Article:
Diamond-based circuits can take the heat for advanced applications
When power generators transfer electricity, they lose almost 10 percent of the generated power. To address this, scientists are researching new diamond semiconductor circuits to make power conversion systems more efficient. Researchers in Japan successfully fabricated a key circuit in power conversion systems using hydrogenated diamond. These circuits can be used in diamond-based electronic devices that are smaller, lighter and more efficient than silicon-based devices. They report their findings in this week's Applied Physics Letters. (2018-04-10)

How education may stave off cognitive decline
Prefrontal brain regions linked to higher educational attainment are characterized by increased expression of genes involved in neurotransmission and immunity, finds a study of healthy older adults published in JNeurosci. The identified genes and molecular pathways could provide insight into factors that help keep the brain sharp in old age. (2019-04-08)

Novel use of NMR sheds light on easy-to-make electropolymerized catalysts
In the world of catalytic reactions, polymers created through electropolymerization are attracting renewed attention. A group of Chinese researchers recently provided the first detailed characterization of the electrochemical properties of polyaniline and polyaspartic acid (PASP) thin films. In AIP Advances, the team used a wide range of tests to characterize the polymers, especially their capacity for catalyzing the oxidation of popularly used materials, hydroquinone and catechol. (2018-10-05)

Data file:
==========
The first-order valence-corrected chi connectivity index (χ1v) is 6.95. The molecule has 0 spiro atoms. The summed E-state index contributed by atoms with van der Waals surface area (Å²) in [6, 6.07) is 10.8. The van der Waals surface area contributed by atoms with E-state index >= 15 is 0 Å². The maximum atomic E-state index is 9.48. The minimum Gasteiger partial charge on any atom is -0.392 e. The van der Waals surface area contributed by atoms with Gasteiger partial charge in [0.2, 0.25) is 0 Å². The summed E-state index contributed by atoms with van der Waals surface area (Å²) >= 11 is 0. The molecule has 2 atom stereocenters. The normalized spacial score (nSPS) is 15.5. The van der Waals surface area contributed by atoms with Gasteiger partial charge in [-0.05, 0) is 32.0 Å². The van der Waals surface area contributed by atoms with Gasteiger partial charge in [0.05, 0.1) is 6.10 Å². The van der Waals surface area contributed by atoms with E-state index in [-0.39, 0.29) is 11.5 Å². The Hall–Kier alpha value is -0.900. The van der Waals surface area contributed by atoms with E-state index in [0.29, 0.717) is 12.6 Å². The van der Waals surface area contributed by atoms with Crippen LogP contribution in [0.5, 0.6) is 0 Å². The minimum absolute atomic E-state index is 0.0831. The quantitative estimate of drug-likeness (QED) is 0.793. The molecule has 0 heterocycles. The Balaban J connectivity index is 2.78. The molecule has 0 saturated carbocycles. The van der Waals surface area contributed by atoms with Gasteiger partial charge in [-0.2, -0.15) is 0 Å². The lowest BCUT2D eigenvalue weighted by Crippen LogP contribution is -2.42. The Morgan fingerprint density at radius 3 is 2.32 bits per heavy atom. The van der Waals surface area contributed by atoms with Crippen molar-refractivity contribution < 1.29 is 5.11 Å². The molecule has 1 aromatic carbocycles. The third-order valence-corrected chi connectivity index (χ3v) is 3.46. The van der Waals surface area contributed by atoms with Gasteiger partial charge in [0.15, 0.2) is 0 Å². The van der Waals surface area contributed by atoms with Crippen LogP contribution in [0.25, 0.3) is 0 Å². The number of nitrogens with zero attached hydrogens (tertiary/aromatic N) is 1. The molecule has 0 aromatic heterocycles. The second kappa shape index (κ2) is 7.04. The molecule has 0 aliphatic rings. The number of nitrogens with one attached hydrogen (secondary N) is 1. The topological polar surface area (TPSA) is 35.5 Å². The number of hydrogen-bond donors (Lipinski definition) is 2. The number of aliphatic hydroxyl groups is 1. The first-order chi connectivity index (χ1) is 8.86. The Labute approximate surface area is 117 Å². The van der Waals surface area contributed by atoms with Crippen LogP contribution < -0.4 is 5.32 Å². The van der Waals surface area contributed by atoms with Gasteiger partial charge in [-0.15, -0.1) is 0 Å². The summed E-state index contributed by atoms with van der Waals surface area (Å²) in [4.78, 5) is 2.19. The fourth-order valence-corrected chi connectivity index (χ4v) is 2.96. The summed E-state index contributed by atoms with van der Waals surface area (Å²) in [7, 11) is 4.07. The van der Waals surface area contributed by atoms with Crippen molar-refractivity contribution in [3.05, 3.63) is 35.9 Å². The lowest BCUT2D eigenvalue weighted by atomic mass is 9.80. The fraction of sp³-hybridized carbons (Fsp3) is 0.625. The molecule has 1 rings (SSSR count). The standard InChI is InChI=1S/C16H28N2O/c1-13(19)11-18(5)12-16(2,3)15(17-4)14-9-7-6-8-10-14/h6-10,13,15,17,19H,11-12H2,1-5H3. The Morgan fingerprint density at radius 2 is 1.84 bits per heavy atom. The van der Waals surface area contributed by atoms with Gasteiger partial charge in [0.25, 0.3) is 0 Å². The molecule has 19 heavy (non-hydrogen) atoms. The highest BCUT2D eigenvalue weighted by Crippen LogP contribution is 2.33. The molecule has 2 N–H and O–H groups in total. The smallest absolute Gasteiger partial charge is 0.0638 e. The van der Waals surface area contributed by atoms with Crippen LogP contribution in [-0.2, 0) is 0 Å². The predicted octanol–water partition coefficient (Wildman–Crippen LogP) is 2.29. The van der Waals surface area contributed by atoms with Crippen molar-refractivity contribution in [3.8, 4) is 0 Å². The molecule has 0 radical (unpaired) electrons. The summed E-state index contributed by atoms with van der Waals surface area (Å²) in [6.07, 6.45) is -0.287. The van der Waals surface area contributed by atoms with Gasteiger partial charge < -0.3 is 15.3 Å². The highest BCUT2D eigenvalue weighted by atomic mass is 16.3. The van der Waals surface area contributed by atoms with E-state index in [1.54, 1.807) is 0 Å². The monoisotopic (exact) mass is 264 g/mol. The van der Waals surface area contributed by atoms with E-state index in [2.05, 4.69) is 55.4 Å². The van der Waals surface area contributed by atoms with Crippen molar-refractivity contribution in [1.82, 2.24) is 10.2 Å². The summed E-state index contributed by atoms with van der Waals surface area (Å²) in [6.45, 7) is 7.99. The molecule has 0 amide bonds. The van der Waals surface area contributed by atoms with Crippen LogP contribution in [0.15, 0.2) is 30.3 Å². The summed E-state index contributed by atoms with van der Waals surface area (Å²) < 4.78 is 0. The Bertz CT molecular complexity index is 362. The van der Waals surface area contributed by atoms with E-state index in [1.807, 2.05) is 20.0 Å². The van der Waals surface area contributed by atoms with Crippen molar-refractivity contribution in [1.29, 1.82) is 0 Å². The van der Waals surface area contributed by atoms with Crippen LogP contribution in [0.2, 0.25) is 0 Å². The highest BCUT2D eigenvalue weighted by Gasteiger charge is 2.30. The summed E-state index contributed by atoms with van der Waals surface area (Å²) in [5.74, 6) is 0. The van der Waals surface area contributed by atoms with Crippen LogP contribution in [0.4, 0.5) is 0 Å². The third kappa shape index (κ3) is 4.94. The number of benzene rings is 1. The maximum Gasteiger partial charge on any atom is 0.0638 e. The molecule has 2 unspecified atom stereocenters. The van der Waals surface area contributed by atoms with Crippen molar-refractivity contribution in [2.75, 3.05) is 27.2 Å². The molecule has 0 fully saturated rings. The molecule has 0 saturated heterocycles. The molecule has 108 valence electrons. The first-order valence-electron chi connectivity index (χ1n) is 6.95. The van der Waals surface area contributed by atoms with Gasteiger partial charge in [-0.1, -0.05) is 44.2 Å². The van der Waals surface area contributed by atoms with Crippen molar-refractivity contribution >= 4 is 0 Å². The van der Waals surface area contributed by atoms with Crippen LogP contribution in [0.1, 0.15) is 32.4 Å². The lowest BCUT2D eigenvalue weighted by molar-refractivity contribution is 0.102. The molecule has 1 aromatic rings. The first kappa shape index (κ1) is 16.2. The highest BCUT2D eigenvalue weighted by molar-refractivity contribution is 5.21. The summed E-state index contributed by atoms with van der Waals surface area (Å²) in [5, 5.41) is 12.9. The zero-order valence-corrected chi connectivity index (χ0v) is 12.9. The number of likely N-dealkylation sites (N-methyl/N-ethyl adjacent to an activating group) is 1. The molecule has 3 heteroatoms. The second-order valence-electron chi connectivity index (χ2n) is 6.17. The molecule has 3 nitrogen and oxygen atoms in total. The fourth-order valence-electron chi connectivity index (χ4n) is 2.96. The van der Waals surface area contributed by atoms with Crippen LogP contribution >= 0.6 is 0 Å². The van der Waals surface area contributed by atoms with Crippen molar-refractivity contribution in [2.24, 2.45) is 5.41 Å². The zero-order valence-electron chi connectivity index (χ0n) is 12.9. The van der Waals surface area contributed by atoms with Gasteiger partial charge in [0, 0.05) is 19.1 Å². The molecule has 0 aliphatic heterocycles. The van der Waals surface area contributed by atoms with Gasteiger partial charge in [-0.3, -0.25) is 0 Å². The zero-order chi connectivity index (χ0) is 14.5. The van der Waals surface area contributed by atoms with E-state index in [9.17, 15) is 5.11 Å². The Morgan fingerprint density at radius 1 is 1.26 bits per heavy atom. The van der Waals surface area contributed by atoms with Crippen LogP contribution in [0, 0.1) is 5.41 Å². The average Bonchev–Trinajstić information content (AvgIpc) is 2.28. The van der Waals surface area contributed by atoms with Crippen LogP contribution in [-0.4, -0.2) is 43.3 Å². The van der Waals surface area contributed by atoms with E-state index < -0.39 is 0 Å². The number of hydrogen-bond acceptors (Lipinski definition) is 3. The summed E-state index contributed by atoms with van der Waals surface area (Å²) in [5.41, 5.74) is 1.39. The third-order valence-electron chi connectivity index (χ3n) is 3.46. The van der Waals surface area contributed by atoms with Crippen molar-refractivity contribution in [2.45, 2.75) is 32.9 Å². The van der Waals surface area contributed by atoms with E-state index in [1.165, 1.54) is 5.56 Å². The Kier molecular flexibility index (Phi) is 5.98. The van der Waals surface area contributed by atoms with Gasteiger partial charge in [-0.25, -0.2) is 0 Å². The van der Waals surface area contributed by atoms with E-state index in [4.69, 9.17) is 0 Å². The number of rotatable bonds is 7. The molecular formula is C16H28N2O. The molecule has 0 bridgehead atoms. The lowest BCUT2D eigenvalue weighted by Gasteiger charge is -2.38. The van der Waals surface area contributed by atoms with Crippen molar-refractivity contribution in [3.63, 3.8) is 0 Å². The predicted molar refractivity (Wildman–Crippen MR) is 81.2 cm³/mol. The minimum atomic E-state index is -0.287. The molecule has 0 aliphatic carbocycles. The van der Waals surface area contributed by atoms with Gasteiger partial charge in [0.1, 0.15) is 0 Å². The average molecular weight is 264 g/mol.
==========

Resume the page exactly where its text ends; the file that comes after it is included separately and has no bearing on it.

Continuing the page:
New link between obesity and body temperature
Reduced ability to maintain body temperature in colder environments may contribute to the development of obesity in adulthood, suggests a new study in mice published in JNeurosci. (2018-03-12)

Material can turn sunlight, heat and movement into electricity -- all at once
Many forms of energy surround you: sunlight, the heat in your room and even your own movements. All that energy -- normally wasted -- can potentially help power your portable and wearable gadgets, from biometric sensors to smart watches. Now, researchers from the University of Oulu in Finland have found that a mineral with the perovskite crystal structure has the right properties to extract energy from multiple sources at the same time. (2017-02-07)

Creating higher energy density lithium-ion batteries for renewable energy applications
Lithium-ion batteries that function as high-performance power sources for renewable applications, such as electric vehicles and consumer electronics, require electrodes that deliver high energy density without compromising cell lifetimes. In the Journal of Vacuum Science and Technology A, researchers investigate the origins of degradation in high energy density LIB cathode materials and develop strategies for mitigating those degradation mechanisms and improving LIB performance. (2020-11-24)

Locating the precise reaction path: Methane dissociation on platinum